On this week’s The 100, Clarke and Lexa encounter a new threat, Bellamy and Lincoln attempt to infiltrate Mount Weather, Octavia impresses Indra, and Jaha leads Murphy on a new path toward the City of Light.
Aside from some outright atrocious special effects, “Survival of the Fittest” is an excellent episode. The latter half of season two is rapidly moving in new directions, especially with the Sky People and Grounders alliance underway, as well as Jaha’s decision to blindly lead some of his people to a new place altogether; these are all really well-chosen storytelling moves, as the audience is simultaneously learning more about the Grounders culture and the world these characters are currently inhabiting. All of these decisions make for some thoroughly-engrossing television.
Along with the Grounders/Sky People alliance, several new and exciting smaller alliances are also forming. Bellamy and Lincoln is perhaps the most fun and entertaining to witness, especially given their mutual connection to Octavia, but Octavia and Indra’s alliance is by far the most surprising and promising. Octavia is already meshed with the Grounders, thanks to her relationship with Lincoln, and she seems like the best possible person to tie the two groups/societies together (aside from Clarke). Plus, Octavia is blossoming into a truly dynamic and interesting character–her refusal to give up, despite clearly losing, during her sword fight with one of the Grounders is a lovely display of how far she’s come from the carefree, excitable girl that was first to jump off the 100’s ship and onto Earth.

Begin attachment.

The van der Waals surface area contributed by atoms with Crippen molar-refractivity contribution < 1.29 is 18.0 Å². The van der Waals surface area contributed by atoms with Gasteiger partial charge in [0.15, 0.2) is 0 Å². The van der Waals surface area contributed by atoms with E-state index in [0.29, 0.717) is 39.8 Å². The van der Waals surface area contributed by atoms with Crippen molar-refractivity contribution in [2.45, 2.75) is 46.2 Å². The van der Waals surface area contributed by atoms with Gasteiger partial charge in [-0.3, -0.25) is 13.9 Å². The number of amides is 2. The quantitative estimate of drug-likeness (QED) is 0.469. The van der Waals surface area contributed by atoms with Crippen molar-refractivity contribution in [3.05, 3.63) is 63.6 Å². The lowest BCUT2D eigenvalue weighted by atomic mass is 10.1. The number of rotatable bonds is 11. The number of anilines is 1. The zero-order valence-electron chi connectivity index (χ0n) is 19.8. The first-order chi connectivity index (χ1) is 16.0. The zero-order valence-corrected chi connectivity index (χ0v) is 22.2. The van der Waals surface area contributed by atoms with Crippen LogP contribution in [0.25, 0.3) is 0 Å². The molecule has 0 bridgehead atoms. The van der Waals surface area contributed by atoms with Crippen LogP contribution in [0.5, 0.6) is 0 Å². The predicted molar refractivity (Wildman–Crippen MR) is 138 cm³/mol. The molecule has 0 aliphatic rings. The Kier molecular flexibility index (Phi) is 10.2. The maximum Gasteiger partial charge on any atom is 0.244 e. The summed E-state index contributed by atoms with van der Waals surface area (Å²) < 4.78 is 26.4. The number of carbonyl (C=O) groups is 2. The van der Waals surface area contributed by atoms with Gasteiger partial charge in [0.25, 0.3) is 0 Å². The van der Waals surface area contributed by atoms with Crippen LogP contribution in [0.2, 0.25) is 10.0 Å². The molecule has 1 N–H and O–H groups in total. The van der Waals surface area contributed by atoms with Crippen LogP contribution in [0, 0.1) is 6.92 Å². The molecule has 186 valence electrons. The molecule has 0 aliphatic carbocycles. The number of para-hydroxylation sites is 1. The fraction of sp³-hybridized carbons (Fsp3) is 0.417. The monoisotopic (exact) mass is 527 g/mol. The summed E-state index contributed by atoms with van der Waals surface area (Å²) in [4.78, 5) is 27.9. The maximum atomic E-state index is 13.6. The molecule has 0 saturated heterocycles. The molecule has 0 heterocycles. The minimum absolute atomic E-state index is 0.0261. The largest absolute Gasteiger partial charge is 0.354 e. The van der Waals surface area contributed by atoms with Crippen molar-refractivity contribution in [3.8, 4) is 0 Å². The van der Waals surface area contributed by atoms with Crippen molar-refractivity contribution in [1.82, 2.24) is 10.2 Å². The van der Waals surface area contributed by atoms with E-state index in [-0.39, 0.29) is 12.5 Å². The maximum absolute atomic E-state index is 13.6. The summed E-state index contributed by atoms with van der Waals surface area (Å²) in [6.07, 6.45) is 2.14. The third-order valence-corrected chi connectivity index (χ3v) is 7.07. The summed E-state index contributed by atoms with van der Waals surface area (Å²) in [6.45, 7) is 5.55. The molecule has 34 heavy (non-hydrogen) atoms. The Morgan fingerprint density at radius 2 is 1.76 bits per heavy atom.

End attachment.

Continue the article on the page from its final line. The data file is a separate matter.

Unfortunately, the Grounders/Sky People alliance is mostly playing out as expected, with both sides pushing back against the idea of teamwork and sharing weapons. (The firing practice scene raises another question–just how much firepower do the Sky People have? Their bullets are a limited resource, right?) However, their uneasy alliance is already far more interesting than their war was. Another intriguing aspect of the merging societies is the concept of a brand new civilization being formed; “Survival of the Fittest” brings religion into the story’s fold in several ways, especially with Lexa’s offhanded comment about the Grounders believing in reincarnation and Jaha’s prophet-esque behavior. As mentioned before, The 100 is very similar to past shows Lost and Battlestar Galactica, and both shows featured religion in their plotlines in a big way. If handled well, the religious bits of the show could turn out to be extremely affecting and intriguing. But, back to the birth of a new civilization–as the two sides merge, they’re also clearly sharing their survival and fighting skills, their concepts of leadership, and, of course, their religions. This will be incredibly beneficial for both societies, so long as they manage to work together without falling back into war.
Meanwhile, the weakest part of the episode is definitely the sub-par special effect work on the gorilla; it was downright laughable. And it’s a shame, because, up until he was seen, the gorilla seemed absolutely terrifying. But, really, that’s a small complaint among a really wonderful episode, and it doesn’t weigh down the drama or intensity of the gorilla’s showdown with Clarke and Lexa.
“Survival of the Fittest” serves as proof that, even while balancing several new and emerging storylines, The 100 knows how to keep the momentum and the drama flowing smoothly without skimping on character development. And, for a show only in its sophomore season, this is a remarkable, and incredibly promising, skill.